In 2007, Mark and Michelle Tolsma of Lynden, Wash. decided they should put in a creamery.
"We wanted a stable milk price," Mark Tolsma says. "In order to [make a creamery work] we needed to have a different model. So we started using glass bottles."
TheTwin Brook Creamerytook off and in 2009 the Tolsmas realized they would need to expand to meet the needs of their growing customer base.
Now selling their milk in 200 stores in the Portland and Seattle areas, the Tolsmaswere starting to feel consumed by their labor needs so they decided to research robots. Not only did robots save them a labor headache, they are profitable.
In August 2015, Twin Brooks installed three Lely robots.
"We started robots because we milked 200 cows in a double-four, two six hour milking shifts," Tolsma explains. "The milker would start at 2:30 go to 8 then would start again at 3 am and go until 8:30." That milker worked six days per week for six years so when the robots were installed the Tolsmas found him a job at the creamery.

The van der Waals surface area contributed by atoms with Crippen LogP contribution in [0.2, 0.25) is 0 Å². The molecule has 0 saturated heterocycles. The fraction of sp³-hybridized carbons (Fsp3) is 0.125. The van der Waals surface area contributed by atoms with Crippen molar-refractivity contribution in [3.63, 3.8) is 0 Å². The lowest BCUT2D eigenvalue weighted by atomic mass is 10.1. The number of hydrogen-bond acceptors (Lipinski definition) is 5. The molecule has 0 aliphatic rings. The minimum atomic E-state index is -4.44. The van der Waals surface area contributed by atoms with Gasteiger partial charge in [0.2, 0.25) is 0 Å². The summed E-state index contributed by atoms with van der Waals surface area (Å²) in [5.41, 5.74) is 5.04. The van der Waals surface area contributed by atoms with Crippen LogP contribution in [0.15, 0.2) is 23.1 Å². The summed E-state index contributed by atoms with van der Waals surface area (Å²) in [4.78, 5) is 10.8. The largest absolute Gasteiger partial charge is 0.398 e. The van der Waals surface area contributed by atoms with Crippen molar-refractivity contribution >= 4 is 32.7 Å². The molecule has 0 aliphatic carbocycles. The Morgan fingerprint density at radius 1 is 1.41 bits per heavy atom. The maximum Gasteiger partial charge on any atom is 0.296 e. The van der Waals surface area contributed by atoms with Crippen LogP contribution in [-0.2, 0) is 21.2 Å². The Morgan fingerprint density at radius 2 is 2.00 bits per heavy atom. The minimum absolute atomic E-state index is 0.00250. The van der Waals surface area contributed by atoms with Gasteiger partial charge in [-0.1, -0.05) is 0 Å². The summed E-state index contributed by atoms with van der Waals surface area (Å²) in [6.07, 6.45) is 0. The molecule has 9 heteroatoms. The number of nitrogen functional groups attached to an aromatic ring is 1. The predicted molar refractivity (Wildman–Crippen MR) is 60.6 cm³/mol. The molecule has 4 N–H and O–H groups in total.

To accommodate the robots, Twin Brooks would need a new barn. They decided to remodel their existing barn and added 20 ft. to one side of the barn. They financed the remodel and robots for around $750,000. The project is paying for itself.
Tolsma was able to eliminate two employees, saving $5,000 per month. They also saved money on feed costs. Their total cost of production declined by $1.62. In addition to saving on the production side, their cows are producing 30% more milk. He says after factoring in their loan payment, the robots have increased their income $9,000 each month.
"Our results are on the better side, but we had a lot to fix on our dairy," he says.
Twin Brooks Creamerywas one of the farm families that hosted a Virtual Farm Tour at the World Dairy Expo last week.